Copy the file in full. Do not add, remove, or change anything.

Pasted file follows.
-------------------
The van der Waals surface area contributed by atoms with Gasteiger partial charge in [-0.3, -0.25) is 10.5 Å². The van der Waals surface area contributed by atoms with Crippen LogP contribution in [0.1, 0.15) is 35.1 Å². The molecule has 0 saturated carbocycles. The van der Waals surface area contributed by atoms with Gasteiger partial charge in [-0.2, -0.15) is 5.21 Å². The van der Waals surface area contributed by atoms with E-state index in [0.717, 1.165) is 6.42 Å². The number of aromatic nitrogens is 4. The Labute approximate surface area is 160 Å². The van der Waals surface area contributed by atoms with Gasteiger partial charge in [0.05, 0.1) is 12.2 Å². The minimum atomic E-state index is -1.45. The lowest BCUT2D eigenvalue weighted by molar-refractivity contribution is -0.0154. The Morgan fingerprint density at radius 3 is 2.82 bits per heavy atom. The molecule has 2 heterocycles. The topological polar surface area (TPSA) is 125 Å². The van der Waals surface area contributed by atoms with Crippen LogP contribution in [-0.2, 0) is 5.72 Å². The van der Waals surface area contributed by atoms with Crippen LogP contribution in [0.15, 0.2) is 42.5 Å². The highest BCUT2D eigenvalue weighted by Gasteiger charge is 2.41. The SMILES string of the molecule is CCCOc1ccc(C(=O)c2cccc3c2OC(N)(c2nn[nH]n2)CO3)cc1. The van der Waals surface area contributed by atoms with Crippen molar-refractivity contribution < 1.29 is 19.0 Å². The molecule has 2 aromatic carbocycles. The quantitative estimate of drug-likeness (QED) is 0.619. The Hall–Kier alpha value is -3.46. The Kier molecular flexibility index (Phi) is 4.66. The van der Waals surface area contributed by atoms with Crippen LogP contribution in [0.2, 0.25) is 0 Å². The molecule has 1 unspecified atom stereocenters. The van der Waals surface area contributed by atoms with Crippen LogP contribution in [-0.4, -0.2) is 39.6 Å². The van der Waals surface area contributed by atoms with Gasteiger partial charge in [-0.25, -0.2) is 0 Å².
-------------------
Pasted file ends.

The van der Waals surface area contributed by atoms with Gasteiger partial charge in [-0.3, -0.25) is 10.5 Å². The van der Waals surface area contributed by atoms with Crippen LogP contribution in [0.1, 0.15) is 35.1 Å². The molecule has 0 saturated carbocycles. The van der Waals surface area contributed by atoms with Gasteiger partial charge in [-0.2, -0.15) is 5.21 Å². The van der Waals surface area contributed by atoms with E-state index in [0.717, 1.165) is 6.42 Å². The number of aromatic nitrogens is 4. The Labute approximate surface area is 160 Å². The van der Waals surface area contributed by atoms with Gasteiger partial charge in [0.05, 0.1) is 12.2 Å². The minimum atomic E-state index is -1.45. The lowest BCUT2D eigenvalue weighted by molar-refractivity contribution is -0.0154. The Morgan fingerprint density at radius 3 is 2.82 bits per heavy atom. The molecule has 2 heterocycles. The topological polar surface area (TPSA) is 125 Å². The van der Waals surface area contributed by atoms with Crippen LogP contribution in [-0.2, 0) is 5.72 Å². The van der Waals surface area contributed by atoms with Crippen LogP contribution in [0.15, 0.2) is 42.5 Å². The highest BCUT2D eigenvalue weighted by Gasteiger charge is 2.41. The SMILES string of the molecule is CCCOc1ccc(C(=O)c2cccc3c2OC(N)(c2nn[nH]n2)CO3)cc1. The van der Waals surface area contributed by atoms with Crippen molar-refractivity contribution < 1.29 is 19.0 Å². The molecule has 2 aromatic carbocycles. The quantitative estimate of drug-likeness (QED) is 0.619. The Hall–Kier alpha value is -3.46. The Kier molecular flexibility index (Phi) is 4.66. The van der Waals surface area contributed by atoms with Crippen LogP contribution in [0.2, 0.25) is 0 Å². The molecule has 1 unspecified atom stereocenters. The van der Waals surface area contributed by atoms with Crippen LogP contribution in [-0.4, -0.2) is 39.6 Å². The van der Waals surface area contributed by atoms with Gasteiger partial charge in [-0.25, -0.2) is 0 Å².